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Simulation Conference, 1990. Proceedings., Winter

Date 9-12 Dec. 1990

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Displaying Results 1 - 25 of 160
  • Proving temporal properties of hybrid systems

    Page(s): 250 - 256
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    A formal technique, DMOD, for modeling hybrid systems is presented. It is based on utilizing intuitions about the causality relation, and the logic of definite clauses with the SLD-resolution proof procedure. An algorithm to simulate with DMOD models is presented. Then, a general framework in which temporal properties of hybrid systems can be formulated and proved (given that those systems are modeled using DMOD) is outlined. These ideas are illustrated by proving a liveness property about a railroad crossing.<> View full abstract»

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  • Simulating dedicated UNIX PC-based application systems

    Page(s): 831 - 838
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    An event-driven simulation model was developed to estimate the balance the hardware resources needed to support dedicated UNIX PC-based application systems. The authors describe the simulation approach, the software package developed, and the tool used to generate the model and collect data from it. Novel elements of this research include (1) simulation of software that reacts to changes in its external environment and (2) a methodology for using UNIX tools to estimate system characterization parameters. Results obtained using the model were validated by comparing them with data collected from an actual system.<> View full abstract»

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  • 1990 Winter Simulation Conference Proceedings (Cat. No.90CH2926-4)

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    Freely Available from IEEE
  • A simulation analysis of the effects of transportation system parameters on inventory levels

    Page(s): 908 - 910
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    The author describes the investigation of various aspects of operation of a combined truck/trailer-railroad transportation system. The system involves shipment of manufactured parts from Mexico through the United States and into Canada. The objectives were to investigate the effect of a number of variables in the transportation system upon inventory level at the Canadian distribution warehouse and to determine the minimum number of trailers required to operate the system without introducing delays which would cause the warehouse inventory to fall below a predetermined minimum level. The model is coded in GPSS/H. The author describes some of the design features of the model including the use of the BSTORAGE block in GPSS/H to implement the changing capacities for trailers on the railway trains used. The simulation of transportation system variables, such as border crossing delays, train delays or crashes, and national holidays in all three countries, is also described. A summary of the results of the various test runs of the model is given View full abstract»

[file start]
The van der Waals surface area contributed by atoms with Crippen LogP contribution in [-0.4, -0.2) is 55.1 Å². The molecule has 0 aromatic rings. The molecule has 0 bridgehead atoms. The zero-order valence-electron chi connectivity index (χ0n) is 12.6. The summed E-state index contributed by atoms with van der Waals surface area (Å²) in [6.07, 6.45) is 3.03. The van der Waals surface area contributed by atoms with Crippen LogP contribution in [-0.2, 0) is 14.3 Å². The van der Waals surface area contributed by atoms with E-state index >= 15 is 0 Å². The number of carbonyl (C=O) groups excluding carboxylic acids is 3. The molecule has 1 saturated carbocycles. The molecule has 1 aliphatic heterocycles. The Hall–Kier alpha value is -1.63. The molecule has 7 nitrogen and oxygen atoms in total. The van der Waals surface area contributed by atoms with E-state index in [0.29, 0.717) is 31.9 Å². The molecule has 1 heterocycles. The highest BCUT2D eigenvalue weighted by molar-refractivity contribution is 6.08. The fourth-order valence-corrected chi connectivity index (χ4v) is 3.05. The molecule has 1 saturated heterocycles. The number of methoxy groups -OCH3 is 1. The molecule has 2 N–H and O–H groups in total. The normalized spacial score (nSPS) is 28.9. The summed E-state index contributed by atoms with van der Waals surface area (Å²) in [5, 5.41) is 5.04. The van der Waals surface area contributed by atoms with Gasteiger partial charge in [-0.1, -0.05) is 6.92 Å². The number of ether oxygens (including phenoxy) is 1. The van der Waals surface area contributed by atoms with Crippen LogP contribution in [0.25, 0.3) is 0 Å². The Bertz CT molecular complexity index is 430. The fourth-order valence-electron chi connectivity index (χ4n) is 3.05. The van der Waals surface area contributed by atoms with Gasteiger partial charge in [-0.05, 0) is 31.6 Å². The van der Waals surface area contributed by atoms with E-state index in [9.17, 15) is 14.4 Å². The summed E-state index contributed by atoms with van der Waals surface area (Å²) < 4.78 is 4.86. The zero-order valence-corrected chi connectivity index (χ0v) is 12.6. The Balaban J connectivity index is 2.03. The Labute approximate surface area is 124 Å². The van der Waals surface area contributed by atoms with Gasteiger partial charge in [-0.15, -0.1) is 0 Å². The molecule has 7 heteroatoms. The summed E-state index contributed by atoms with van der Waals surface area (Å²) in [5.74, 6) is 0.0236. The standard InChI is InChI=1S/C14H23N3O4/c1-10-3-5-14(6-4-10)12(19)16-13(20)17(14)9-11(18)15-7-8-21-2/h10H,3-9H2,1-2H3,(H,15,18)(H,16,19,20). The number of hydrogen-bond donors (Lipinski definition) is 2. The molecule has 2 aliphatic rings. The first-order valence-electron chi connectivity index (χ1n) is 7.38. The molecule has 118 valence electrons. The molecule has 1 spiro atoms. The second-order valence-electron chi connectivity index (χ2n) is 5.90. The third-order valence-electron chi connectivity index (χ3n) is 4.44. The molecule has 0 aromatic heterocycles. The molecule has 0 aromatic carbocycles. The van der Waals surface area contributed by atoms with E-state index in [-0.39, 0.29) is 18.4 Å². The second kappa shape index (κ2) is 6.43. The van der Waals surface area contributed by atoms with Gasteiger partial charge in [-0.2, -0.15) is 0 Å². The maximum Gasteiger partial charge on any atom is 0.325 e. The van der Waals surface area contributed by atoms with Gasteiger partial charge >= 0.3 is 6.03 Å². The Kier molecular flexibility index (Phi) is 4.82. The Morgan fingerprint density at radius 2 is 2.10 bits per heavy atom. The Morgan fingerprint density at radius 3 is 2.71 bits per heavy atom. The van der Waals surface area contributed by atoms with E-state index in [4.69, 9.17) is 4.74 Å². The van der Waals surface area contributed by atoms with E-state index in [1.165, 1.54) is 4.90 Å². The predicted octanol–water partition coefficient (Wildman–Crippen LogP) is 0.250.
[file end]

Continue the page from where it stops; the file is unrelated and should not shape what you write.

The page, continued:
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  • System performance analysis with an Ada process model development

    Page(s): 846 - 850
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    The Command Center Processing and Display System-Replacement (CCPDS-R) Performance Model (CPM) has enjoyed an expanded role in the CCPDS-R project. The performance model has influenced not only the system design, but also system allocations of resources. CCPDS-R performance analysis and requirements compliance insight have been substantially enhanced over the early phase of development. The CCPDS-R program has maximized the use of an ADPE performance model during all phases of a systems design. It also provided an approach for its use in concert with the Ada process model. With the effective use of the CPM and the Ada process model, one can maximize the efficiency of both efforts. The CPM is a complementary tool in the Ada process model for building a computer system which meets its requirements View full abstract»

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  • A new algorithm for stochastic optimization

    Page(s): 364 - 366
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    Classical stochastic optimization algorithms have severe problems associated with them: they converge extremely slowly on problems where the objective function is very flat, and they often diverge when the objective function is steep. The author has developed a stochastic optimization algorithm that is more robust than the older algorithms in that it is guaranteed to converge on a larger class of problems. This algorithm is guaranteed to converge even when the iterates are not assumed a priori to be bounded. This algorithm is also observed to converge faster on a significant class of problems. As the parameters can be chosen so that the new algorithm behaves very much like the older algorithms (except that it converges on a larger class of problems), this algorithm should always be used in preference to the older algorithms View full abstract»